# Need 0-3v output from 0-12v input

Atomic178
Hi, this isnt a homework question, but this is one of the best technical forums Ive seen for stuff like this so I thought I would give it a shot.

Im an aerospace engineering student (3rd year) and like all engineers I like to tinker with stuff, but electrical wiring like this is not my specialty.

I have a gauge in my car that runs off a 3v source. I want to be able to dim it with the interior control knob that controls all the other lights (and 2 gauges right beside this one). I emailed the manufacturer about it and they said just throw in a resistor until its where you want it. I dont really like that idea since I want to be able to adjust it with the other gauges.
Let me back up and say the gauge lighting is run on a constant 3v from the sending unit. The typical car system is 12v, obviously. What I want is basically a linear control over the gauge, ie, I have the knob at 6v I want the gauge at 1.5v; 12v to 3v; 0v to 0v.

I asked one of my professors and he mentioned a voltage regulator, but I have never used those before...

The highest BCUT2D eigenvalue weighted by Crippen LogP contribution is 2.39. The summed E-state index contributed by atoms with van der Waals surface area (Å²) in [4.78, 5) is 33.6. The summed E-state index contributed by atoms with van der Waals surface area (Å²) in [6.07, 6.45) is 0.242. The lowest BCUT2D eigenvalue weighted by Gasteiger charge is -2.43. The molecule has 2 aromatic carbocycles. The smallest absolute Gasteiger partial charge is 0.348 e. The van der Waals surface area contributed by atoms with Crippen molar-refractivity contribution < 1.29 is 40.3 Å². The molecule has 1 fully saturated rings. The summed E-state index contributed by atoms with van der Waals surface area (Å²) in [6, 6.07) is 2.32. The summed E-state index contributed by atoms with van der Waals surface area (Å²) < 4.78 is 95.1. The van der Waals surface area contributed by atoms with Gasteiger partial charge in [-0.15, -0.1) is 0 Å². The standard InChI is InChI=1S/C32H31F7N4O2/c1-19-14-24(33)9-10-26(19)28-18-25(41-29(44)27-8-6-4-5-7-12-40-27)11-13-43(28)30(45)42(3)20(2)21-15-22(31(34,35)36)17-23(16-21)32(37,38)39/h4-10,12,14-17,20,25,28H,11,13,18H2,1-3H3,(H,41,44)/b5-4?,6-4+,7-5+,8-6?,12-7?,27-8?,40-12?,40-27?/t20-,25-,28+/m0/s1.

waht
A simple two resistor voltage divider might work if the gauge doesn't draw too much current.

http://web.mit.edu/rec/www/workshop/voltage-divider.gif

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Atomic178
Yea, I considered a voltage divider, but will it always give the same ratio no matter the input voltage since it has a range of 0-12?

For testing it, would R1=3ohm and R2=1ohm work fine for a 1/4 scale?

Im not sure of how much current the display draws, but its a couple LEDs so I imagine its not much. Any way to easily find out?

Atomic178
Anyone else?

story645
Im not sure of how much current the display draws, but its a couple LEDs so I imagine its not much. Any way to easily find out?
Hook it up to a multimeter. You can use the voltage divider idea for this test.

I emailed the manufacturer about it and they said just throw in a resistor until its where you want it. I dont really like that idea since I want to be able to adjust it with the other gauges.
What about using a variable resistor?

skeptic2
This circuit should work. The diode and transistor models are not important. Just about any diode or transistor should work. Likewise it's the ratio of the values of R1 and R2 that is important not their actual values although they should be kept in the same range as the example. It may be easier to replace the diode with a second transistor and not connect the collector.

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Bob S
The electrical voltage in the car depends on whether the alternator is charging (~13,8 volts) or not (~12 volts). If this bothers you, go to the nearest electronics store and buy a 3-pin 7806 or 7805 voltage regulator.

Bob S